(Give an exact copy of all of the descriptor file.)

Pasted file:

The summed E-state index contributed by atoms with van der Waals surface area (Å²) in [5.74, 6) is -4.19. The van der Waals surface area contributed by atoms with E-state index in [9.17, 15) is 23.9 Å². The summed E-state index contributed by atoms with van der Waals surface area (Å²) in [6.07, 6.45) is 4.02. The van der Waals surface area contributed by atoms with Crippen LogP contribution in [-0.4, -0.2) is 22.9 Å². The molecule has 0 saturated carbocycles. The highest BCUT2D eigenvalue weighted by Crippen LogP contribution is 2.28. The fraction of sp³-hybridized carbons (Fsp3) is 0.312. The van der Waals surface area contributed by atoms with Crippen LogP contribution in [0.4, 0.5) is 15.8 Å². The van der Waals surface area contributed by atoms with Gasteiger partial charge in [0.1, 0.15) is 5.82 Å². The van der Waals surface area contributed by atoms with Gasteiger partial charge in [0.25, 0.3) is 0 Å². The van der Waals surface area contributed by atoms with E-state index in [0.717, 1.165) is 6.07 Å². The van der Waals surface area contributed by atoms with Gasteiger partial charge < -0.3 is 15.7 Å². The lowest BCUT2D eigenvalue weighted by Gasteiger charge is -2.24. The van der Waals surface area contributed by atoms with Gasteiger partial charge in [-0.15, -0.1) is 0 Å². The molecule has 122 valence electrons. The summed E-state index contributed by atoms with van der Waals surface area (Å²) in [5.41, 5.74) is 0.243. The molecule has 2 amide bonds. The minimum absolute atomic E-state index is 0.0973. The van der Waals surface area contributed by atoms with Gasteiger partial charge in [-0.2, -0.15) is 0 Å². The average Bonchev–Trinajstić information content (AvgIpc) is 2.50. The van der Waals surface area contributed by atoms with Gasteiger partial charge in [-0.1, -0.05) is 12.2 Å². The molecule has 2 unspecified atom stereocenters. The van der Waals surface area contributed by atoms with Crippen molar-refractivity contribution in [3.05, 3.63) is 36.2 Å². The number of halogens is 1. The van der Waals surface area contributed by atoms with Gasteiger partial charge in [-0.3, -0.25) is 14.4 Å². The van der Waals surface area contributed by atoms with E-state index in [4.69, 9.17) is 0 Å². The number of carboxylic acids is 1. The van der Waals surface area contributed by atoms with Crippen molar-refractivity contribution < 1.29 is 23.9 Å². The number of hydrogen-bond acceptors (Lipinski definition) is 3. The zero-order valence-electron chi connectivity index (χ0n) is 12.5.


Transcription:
The summed E-state index contributed by atoms with van der Waals surface area (Å²) in [5.74, 6) is -4.19. The van der Waals surface area contributed by atoms with E-state index in [9.17, 15) is 23.9 Å². The summed E-state index contributed by atoms with van der Waals surface area (Å²) in [6.07, 6.45) is 4.02. The van der Waals surface area contributed by atoms with Crippen LogP contribution in [-0.4, -0.2) is 22.9 Å². The molecule has 0 saturated carbocycles. The highest BCUT2D eigenvalue weighted by Crippen LogP contribution is 2.28. The fraction of sp³-hybridized carbons (Fsp3) is 0.312. The van der Waals surface area contributed by atoms with Crippen LogP contribution in [0.4, 0.5) is 15.8 Å². The van der Waals surface area contributed by atoms with Gasteiger partial charge in [0.1, 0.15) is 5.82 Å². The van der Waals surface area contributed by atoms with Gasteiger partial charge in [0.25, 0.3) is 0 Å². The van der Waals surface area contributed by atoms with E-state index in [0.717, 1.165) is 6.07 Å². The van der Waals surface area contributed by atoms with Gasteiger partial charge < -0.3 is 15.7 Å². The lowest BCUT2D eigenvalue weighted by Gasteiger charge is -2.24. The van der Waals surface area contributed by atoms with Gasteiger partial charge in [-0.15, -0.1) is 0 Å². The molecule has 122 valence electrons. The summed E-state index contributed by atoms with van der Waals surface area (Å²) in [5.41, 5.74) is 0.243. The molecule has 2 amide bonds. The minimum absolute atomic E-state index is 0.0973. The van der Waals surface area contributed by atoms with Gasteiger partial charge in [-0.2, -0.15) is 0 Å². The average Bonchev–Trinajstić information content (AvgIpc) is 2.50. The van der Waals surface area contributed by atoms with Gasteiger partial charge in [-0.1, -0.05) is 12.2 Å². The molecule has 2 unspecified atom stereocenters. The van der Waals surface area contributed by atoms with Crippen molar-refractivity contribution in [3.05, 3.63) is 36.2 Å². The number of halogens is 1. The van der Waals surface area contributed by atoms with Gasteiger partial charge in [-0.3, -0.25) is 14.4 Å². The van der Waals surface area contributed by atoms with E-state index in [4.69, 9.17) is 0 Å². The number of carboxylic acids is 1. The van der Waals surface area contributed by atoms with Crippen molar-refractivity contribution < 1.29 is 23.9 Å². The number of hydrogen-bond acceptors (Lipinski definition) is 3. The zero-order valence-electron chi connectivity index (χ0n) is 12.5.